Because I read. It’s a way to be in conversation with the writers who have helped form the way I think and live, from Roland Barthes to Dorothy Allison. Jonathan Franzen talks about reading as a way to be alone with one’s ideas in a world that really doesn’t want you to be, because what are you going to buy when you’re alone with your ideas? Reading captured my heart and mind earlier in my life than writing did, but I discovered writing pretty early as a way to be even more alone with my ideas—to build a fuller world out of that alone-ness.

Q: Who gave you your first encouragement?

I grew up in a community of books and reading and writing, in the neighbourhood where the University of Chicago is. Both my parents were huge readers. I wasn’t an early reader, but I wanted to learn to read so that I could sit on the couch and read quietly like they did. I remember trying it with the Cat in the Hat, but I couldn’t get the sounds of words to stay in my mind—I was reading them out loud, very slowly and loudly sounding them out, and my parents kept flashing me looks over their New Yorkers. My dad was a lawyer, but he read more and knew more about books than any professor I’ve ever had. In my second grade class, we learned about journals and diaries, and that inspired me to keep a journal at home. I wrote in it every day, for years and years. My parents were excited at the idea of me being a writer. Both my brothers are writers, too, which probably isn’t a coincidence.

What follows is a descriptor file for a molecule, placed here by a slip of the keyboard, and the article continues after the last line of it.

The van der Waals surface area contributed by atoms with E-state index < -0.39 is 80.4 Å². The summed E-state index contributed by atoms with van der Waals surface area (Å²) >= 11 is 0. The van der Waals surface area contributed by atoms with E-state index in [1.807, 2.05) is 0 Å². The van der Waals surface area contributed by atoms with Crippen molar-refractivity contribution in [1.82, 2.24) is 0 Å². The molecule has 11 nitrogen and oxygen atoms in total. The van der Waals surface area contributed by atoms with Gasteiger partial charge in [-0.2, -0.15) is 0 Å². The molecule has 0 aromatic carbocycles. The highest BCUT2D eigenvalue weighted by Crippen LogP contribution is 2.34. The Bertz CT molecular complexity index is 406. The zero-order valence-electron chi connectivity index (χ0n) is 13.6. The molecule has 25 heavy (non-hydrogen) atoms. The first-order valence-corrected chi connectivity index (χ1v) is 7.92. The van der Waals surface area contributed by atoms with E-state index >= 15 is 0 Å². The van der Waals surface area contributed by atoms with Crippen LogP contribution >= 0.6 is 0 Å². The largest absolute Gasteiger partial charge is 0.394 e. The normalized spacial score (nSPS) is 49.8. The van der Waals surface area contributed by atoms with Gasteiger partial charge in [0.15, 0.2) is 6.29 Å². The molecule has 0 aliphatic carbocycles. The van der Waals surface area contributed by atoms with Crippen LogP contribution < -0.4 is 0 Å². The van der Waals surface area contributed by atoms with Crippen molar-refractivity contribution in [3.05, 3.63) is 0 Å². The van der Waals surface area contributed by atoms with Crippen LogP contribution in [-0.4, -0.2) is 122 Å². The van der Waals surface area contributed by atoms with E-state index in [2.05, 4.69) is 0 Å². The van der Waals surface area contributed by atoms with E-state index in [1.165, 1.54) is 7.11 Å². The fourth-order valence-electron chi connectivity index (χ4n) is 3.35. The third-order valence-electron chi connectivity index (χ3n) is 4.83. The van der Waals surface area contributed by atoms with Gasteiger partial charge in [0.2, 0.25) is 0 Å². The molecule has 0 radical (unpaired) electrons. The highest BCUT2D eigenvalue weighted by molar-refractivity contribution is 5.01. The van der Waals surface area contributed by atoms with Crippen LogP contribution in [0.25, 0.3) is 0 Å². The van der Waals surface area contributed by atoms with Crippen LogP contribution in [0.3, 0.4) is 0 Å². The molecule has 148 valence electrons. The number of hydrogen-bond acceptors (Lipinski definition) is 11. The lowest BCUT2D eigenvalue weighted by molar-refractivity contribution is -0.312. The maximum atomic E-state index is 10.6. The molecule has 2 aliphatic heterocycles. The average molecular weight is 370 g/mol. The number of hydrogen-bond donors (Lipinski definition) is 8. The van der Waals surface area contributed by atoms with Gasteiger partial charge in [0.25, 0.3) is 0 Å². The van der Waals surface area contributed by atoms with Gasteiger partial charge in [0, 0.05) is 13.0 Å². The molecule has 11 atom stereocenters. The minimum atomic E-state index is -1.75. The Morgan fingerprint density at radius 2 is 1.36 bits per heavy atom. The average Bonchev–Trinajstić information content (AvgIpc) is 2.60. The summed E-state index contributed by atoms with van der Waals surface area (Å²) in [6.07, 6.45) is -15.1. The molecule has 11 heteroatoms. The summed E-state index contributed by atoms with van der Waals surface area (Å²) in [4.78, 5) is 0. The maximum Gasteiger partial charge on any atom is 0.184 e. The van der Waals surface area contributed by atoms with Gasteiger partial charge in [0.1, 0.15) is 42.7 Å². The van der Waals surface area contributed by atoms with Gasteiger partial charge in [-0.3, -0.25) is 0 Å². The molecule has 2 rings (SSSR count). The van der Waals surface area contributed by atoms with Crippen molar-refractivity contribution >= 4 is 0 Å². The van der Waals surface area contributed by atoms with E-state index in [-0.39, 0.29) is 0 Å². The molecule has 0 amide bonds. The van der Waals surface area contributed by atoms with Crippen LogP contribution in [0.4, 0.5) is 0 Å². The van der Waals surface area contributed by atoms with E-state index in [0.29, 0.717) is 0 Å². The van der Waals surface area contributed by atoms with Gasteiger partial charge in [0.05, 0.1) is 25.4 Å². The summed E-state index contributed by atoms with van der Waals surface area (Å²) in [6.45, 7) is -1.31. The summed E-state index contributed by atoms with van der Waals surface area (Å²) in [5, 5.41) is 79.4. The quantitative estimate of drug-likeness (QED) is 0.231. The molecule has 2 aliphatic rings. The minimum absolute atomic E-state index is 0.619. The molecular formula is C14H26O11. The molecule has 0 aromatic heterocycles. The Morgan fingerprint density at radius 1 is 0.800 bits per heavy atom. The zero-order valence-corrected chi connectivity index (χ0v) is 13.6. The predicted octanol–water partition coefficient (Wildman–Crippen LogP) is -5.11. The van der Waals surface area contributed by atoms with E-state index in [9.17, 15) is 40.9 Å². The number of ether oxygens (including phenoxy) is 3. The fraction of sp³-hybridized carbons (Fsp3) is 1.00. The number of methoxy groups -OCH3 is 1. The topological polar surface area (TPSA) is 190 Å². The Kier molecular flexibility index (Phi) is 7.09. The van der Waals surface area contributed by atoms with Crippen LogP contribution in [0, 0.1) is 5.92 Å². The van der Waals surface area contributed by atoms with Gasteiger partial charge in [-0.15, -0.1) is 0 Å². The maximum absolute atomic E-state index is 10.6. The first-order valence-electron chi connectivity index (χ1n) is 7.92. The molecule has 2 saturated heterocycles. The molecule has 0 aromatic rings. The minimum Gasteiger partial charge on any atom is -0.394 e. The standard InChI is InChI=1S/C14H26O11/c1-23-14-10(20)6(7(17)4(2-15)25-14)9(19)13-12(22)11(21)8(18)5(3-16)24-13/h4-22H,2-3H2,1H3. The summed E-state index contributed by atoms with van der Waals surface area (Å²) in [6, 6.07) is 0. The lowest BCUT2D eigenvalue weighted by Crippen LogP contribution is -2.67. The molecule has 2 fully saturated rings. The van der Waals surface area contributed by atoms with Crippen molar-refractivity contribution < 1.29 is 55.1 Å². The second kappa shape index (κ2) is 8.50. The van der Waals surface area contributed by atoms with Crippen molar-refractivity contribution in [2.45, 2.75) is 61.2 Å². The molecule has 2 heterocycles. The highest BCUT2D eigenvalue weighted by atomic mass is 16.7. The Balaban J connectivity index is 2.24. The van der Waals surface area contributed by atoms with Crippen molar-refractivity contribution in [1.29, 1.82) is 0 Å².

Q: Have you had any rejections that have inspired or motivated you?

Throughout my writing life, I have often encountered extremely negative reactions to my work. The most negative and life-altering of those encounters, I still can’t even talk about. It may sound strange, but it would be vanity on my part to think these reactions to my work have anything to do with my work! Sometimes one’s writing, or one’s person, becomes a mirror for certain people, and they’re looking at themselves when they look at you. They project at you with all the force they have, no matter if you are a child or if they barely know you. That’s one part of being a writer I don’t like at all. It has not inspired or motivated me as a writer—but it has motivated me as a pedagogue. As bell hooks says, as a teacher, you have a responsibility to your students to be a self-actualised person. Or else you could really cause them harm.    

A darkly comic incantation on the gods and scourges of the 21st century. The Walmart Book of the Dead was inspired by the ancient Egyptian Book of the Dead, funerary texts with accompanying illustrations containing spells to preserve the spirit of the deceased in the afterlife. 

A vastly imagined Wonderbook – fearsome, hilarious, familiar and arcane – in which a brilliantly savaged Walmart, both a temple and a tomb, spawns an epidemic of pharonic proportions, exhausting nothing less than everything. An extraordinary experience. ~Rikki Ducornet, author of The Deep Zoo and Brightfellow

Click here to look inside or buy

Q: Did you incorporate any real life characters into your writing? If so how?

Yes. I stuffed into this book a lot, maybe most, of what I’ve ever heard or experienced in or around Walmart. When I realised Walmart would be the site of this book, I found I knew dozens of stories from my own life, and stories people had told me, about being there, working there, things that had happened there. As I wrote about some of the people I had seen or known or observed, they became more real and sympathetic to me than they were in real life. I know them better now, having written them.

Q: What is your favourite novel which has a writer as one of its main characters? And what advice have you taken on board from that character?